Intro to Synthesis, Part 3: Using Filters to Add Shape and Character to Your Tone

Last week, we launched our new, six-part Intro To Synthesis series that promises to guide anyone interested in synths through the building blocks of the instruments. Our series began with two videos that explain the basics of oscillators—the sound generators that serve as the foundation of a synthesizer’s tone.

Today, we turn our attention to filters, or the tone shapers that will add character to an oscillator’s generated soundwave.

Reverb’s resident synth head Justin DeLay begins by explaining what happens when using a low-pass filter, which cuts out higher frequencies while allowing low frequencies to "pass" through. As you turn your low-pass filter knob, you can determine how many higher frequencies are being cut.

As Justin demonstrates, you can see the effect the low-pass filter has on a complex soundwave. A square wave’s higher frequencies, or upper harmonics, are what make it more complex than a sine wave—which contains only the fundamental frequency of a note. If you use a filter to cut the high-end out of a square wave, it will sound (and, in a waveform analyzer, appear) more like a sine wave.

Tweaking a synth's filter manually

The resonance of a filter accentuate the frequencies right at the cutoff, adding gain at that can bring different qualities to your tone, from nasal or vocal to sharp, piercing, laser-like sounds. By twisting the filter’s resonance knob, you can perform a resonance sweep.

"A synthesizer is going to create a huge amount of sound. Even when you’re playing one note, you’re going to be creating a bunch of upper-order harmonics and frequency content that’s going to give a very, very rich sound," Justin says. "As you filter down, you’re focusing more and more of that synthesizer sound on the root note that you’re playing."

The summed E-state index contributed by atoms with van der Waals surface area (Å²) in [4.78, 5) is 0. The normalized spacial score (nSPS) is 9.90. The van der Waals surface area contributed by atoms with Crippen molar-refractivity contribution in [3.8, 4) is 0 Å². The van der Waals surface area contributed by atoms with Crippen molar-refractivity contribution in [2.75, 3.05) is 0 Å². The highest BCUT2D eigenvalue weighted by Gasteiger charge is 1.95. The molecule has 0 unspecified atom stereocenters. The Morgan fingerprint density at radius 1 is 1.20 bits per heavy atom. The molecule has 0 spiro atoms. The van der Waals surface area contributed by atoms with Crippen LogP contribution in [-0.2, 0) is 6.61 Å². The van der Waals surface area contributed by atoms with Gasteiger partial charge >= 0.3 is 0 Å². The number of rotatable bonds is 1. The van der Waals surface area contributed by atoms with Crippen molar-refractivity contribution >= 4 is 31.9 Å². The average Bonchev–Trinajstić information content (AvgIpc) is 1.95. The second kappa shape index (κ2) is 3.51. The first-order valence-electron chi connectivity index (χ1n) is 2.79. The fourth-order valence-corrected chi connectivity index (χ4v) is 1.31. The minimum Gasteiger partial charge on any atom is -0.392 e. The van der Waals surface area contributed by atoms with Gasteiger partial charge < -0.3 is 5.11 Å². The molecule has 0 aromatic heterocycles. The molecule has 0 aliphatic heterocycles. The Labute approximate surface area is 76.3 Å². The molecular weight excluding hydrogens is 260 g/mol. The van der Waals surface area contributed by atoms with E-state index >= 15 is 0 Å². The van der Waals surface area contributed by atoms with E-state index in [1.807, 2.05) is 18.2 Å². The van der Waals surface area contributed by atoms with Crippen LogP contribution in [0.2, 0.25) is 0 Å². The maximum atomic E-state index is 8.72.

But you don’t just have to manually twist knobs to bring movement and character to your synth’s sound. There are a number of ways you can automate filter moves. By using a synth’s key tracking function, your synth will open or close the filter’s cutoff settings while you play higher or lower on the keyboard.

Envelopes are "another fundamental way to shape your filter and your synth," Justin says. Envelopes open and close a filter over time, simulating the natural decay of an acoustic instrument’s sound—making the a note get duller over time, just like the striking and fading of a violin or drum.

Using an envelope to modulate a filter

You can also shape your filter with automated modulation—using an LFO to open and close your filter at different rates. Setting a slow LFO speed can help make a repetitive part interesting, as it brings different timbres to the notes as the filter slowly sweeps.

Because so much character comes from a synth’s filter, different makes and models of synths are prized for the qualities of their individual filters. Justin demonstrates the differences in sound in the filters of a Korg Mono/Poly, a Moog Minimoog Model D, and a Roland Juno-6, which, in addition to a low-pass filter also contains a high-pass filter, which blocks low frequencies while allowing highs to pass through.


Next week, in the fourth part of our series, we’ll be exploring all of the various ways envelopes can be can applied to your synth to bring excitement, movement, and character. Be sure to check back next week.


Full Intro to Synthesis Series
comments powered by Disqus